The URA will appoint seven valuation consultancies to provide independent advice regarding the valuation of the notional seven-year-old replacement flat as the basis for calculating the HPA of various residential properties. Regardless of the scale of the redevelopment project, the valuation consultancies will take into account the features of the project and acquire adequate transaction data of comparable properties to assess the market value of the notional replacement flat. These valuation consultancies are selected from among those on the URA's list of registered consultants by independent external parties through open lot-drawing. Any consultancy in the trade can apply for registration on the list.
After the seven valuation consultancies have individually and independently assessed the price per square foot of the notional seven-year-old replacement flat, the URA will disregard the highest and the lowest figures of the seven valuations and adopt a simple arithmetic average of the remaining five valuations to arrive at the price per square foot of the seven-year-old flat, which will then become the basis of HPA calculation (the calculation mechanism).
The information of the redevelopment projects undertaken by the URA since 2008 is set out in Table 1.
Generally speaking, surveyors will select as far as possible transaction cases of appropriate properties within the district with similar characteristics and transport convenience and in dates close to the valuation date for comparison. Furthermore, the valuation date of the property will be as close to the proposed acquisition date as possible. The valuation reports of individual redevelopment projects are available at the URA's Neighborhood Centres for inspection by the owner-occupiers concerned.
The percentage of owners who accepted the initial acquisition offer against the total number of the owners concerned may vary for different projects due to a number of factors such as owners' preference, market situation, location of the project, distribution of ownership, how the property is occupied, problem of title defects and proportion of untraceable owners, etc. Therefore, it is difficult to give a general percentage in this regard. Among the 25 redevelopment projects undertaken since 2008, the percentages of owners who accepted the initial acquisition offer were mostly over 50%. The list of the consultancies responsible for the property valuation in a particular project will be sent to all the property owners concerned by the URA together with its initial acquisition offer.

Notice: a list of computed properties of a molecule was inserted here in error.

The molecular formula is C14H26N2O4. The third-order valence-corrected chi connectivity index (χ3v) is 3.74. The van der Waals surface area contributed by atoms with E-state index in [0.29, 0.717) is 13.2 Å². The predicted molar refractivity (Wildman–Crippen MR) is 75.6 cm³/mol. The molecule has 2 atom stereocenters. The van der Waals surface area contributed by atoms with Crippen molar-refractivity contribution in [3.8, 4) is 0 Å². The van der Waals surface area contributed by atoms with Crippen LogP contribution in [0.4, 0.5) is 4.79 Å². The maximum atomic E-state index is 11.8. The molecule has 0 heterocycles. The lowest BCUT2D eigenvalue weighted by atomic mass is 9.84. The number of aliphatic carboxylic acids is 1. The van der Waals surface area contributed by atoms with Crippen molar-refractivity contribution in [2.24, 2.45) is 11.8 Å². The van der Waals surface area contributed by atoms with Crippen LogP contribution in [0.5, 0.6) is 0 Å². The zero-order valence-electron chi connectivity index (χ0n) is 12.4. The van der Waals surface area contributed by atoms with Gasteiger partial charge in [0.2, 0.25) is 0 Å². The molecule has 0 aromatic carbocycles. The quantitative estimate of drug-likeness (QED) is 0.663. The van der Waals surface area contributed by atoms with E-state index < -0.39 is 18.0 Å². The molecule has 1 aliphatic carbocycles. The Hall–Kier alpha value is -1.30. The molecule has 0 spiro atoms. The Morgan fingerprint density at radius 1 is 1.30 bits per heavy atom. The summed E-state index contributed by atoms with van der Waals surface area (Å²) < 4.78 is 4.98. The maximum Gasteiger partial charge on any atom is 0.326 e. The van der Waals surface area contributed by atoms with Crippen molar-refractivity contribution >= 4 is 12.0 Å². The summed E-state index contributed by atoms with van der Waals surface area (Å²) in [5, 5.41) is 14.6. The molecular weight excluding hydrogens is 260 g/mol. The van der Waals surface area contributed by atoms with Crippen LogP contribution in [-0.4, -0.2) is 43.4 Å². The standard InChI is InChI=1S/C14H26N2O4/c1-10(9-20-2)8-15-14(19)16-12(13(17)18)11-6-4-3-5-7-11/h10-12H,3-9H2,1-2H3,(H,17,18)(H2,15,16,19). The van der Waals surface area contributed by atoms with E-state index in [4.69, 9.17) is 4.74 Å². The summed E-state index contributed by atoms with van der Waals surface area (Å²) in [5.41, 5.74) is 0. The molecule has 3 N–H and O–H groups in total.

Currently, the deadline for accepting the acquisition offer in an URA-initiated project is 60 days. For owners who do not accept the initial acquisition offer, the URA will consider making revised acquisition offer to them some time after the expiry of the initial acquisition offer having regard to the actual circumstances.
The above calculation mechanism is an open, fair and impartial operation, which has been widely accepted and has all along been running effectively. The URA will continue to adopt the mechanism and review it from time to time to ensure its effectiveness.
(2), (3) and (4) Since the LandsD published the Land Resumption and Compensation in the Urban Area - Guidelines for Owners, Occupiers and Surveyors (LandsD Guidelines) in December 2001, the guidelines concerning the Home Purchase Allowance and Supplementary Allowance have been revised three times (see Table 2 for the details and contents of the revisions). None of the revisions have involved any change to the compensation standard for assessing the value of a notional seven-year-old replacement flat.
The URA has not compiled any guidelines of its own which are independent of those of the LandsD. The URA will request its valuation consultancies to conduct the said valuations on the basis of the LandsD Guidelines.
Ends/Wednesday, June 7, 2017
Issued at HKT 15:00